Night came and the shadows turned to true darkness, yet still the girl sat there shivering, her bare feet pulled up into her dirty skirt in a desperate bid for a little warmth. Finally, the back door of the deli opened and a figure emerged, lugging a bag to a waiting dumpster. The girl sat up hopefully, but her face quickly fell as the light revealed the person in full.

It wasn’t the one she’d been hoping for.

“You, girl!” a harsh voice suddenly cut through the night, muted slightly by the pounding rain but fierce just the same. The girl shrank back against the wall. “Get out of here!”

She didn’t move.

“I said git!” the woman shrieked, grabbing a nearby broom and advancing slightly. “Or I’ll call the police this time for real!”

Fear shot through the girl at those words. She scrambled up and dashed off, her bare feet splashing through the filthy water.

There would be no food again tonight.

Trying to ignore the hunger gnawing at her stomach, she weaved and dodged between the crowds of umbrella-bearing people who were hurrying to their destinations with heads down, anxious to be warm and dry. Even in the rain, New York City never slept.

Eventually, she slipped into a narrow alley. It didn’t block the rain entirely, but it was lessened in its force. She made her way to the back where an ancient awning clung to the side of the building, sheltering a long ago boarded up window and ducked underneath.

From behind her glasses, her brown eyes scanned the darkness as she pulled a threadbare blanket from the corner and wrapped it around herself. She was looking for the flash of smoky, gray fur. For the last four nights that she’d slept in this spot, the gray cat had showed up each evening and stayed for an hour or so before disappearing. But tonight, there was no sign of the friendly animal.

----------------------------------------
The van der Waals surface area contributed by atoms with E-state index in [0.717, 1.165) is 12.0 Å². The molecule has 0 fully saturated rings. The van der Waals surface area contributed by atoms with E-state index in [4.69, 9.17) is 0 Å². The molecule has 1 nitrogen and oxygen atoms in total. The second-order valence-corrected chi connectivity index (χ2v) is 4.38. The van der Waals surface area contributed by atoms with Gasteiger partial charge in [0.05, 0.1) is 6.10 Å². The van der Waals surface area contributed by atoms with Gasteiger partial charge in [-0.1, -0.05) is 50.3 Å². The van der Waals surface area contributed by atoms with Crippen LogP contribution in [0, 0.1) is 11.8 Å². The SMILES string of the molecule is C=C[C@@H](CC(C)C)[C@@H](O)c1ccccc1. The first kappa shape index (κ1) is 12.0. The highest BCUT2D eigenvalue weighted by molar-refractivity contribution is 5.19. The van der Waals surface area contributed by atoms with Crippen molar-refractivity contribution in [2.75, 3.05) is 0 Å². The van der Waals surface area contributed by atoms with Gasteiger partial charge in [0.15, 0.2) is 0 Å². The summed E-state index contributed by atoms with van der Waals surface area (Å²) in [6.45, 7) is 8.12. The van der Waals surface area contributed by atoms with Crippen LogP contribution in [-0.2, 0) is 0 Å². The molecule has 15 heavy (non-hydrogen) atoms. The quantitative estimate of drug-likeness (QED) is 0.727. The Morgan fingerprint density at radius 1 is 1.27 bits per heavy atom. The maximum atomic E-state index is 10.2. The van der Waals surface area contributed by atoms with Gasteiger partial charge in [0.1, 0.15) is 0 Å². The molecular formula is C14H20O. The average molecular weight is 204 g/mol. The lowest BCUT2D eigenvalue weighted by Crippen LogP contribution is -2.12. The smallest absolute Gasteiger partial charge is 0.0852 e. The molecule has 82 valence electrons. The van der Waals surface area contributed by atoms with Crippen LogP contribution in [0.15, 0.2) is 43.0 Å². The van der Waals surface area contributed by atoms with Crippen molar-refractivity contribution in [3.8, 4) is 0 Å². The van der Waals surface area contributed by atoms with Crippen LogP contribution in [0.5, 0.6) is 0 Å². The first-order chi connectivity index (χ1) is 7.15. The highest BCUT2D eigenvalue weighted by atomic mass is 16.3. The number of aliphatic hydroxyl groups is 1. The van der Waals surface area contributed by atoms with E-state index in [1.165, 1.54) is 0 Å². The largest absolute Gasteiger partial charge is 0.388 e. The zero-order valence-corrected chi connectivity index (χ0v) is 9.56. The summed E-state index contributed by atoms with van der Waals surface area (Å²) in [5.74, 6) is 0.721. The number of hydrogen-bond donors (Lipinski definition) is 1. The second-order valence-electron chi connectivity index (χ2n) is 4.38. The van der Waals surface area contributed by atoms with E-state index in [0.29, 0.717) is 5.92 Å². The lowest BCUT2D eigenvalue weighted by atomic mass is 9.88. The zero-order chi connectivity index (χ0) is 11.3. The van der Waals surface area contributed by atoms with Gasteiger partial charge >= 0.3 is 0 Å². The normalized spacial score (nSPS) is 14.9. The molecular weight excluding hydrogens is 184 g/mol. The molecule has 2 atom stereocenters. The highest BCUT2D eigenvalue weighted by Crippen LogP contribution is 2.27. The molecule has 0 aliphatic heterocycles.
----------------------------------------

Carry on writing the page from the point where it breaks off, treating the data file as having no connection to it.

A deep feeling of loneliness overwhelmed her and she hung her head. She hadn’t realized how much that hour of companionship each night had meant until it was gone. Worried, she hoped the cat was okay and had simply moved on.

Wet, hungry, and miserable, she huddled back into the corner and closed her eyes, preparing to endure the night.

Sleep claimed her and for once the nightmares stayed at bay, until her heart stopped in terror when a voice invaded her dreams.

“Hey, girl, wake up!”

Her eyes snapped open and she cowered back instinctively in fear, looking for a way out before she actually took in the sight before her.

A strange, old woman crouched before her, blocking the entrance to her awning and her escape route. She was dressed in a baggy pair of overalls, a bright green bathrobe, pink galoshes, and a black hat adorned by flamingos. To top it all off, she carried a tiger-striped umbrella.

“Come on, girl; it’s cold and wet. We don’t have all night!”

Adamantly, she shook her head no, stuffing herself farther back against the wall. Who was this mad woman and why was she invading her corner of the world?

“Look, don’t you want to get out of this rain? Dry off? Have a proper supper?”

Now all the internal warning bells the girl had went off. People who offered to take you in and feed, help you out, always wanted something in return and it was never something good. She’d never knocked an old woman down before, but she needed to escape and that was the only way out…

Shifting slightly, she got into position. The moment the woman was even slightly distracted she would go, bursting out and running off before the old lady could gather her wits. But before she could set her plan in motion, the crazy lady shook her head in frustration.

“Oh, for the love of Merlin,” she muttered, reaching into the pocket of her bathrobe. She pulled out a long, thin stick and suddenly, the girl’s heart froze.

A wand! The woman had a wand! The shock made her hesitate and that was all it took. Suddenly, the wand was pointed at her, a few words uttered, and then she was changing, shrinking as the world grew huge around her and the sound of the rain faded away.

The last thing the girl noticed before it all went dark was that the old woman’s hair was strangely the exact same color as the cat’s fur had been.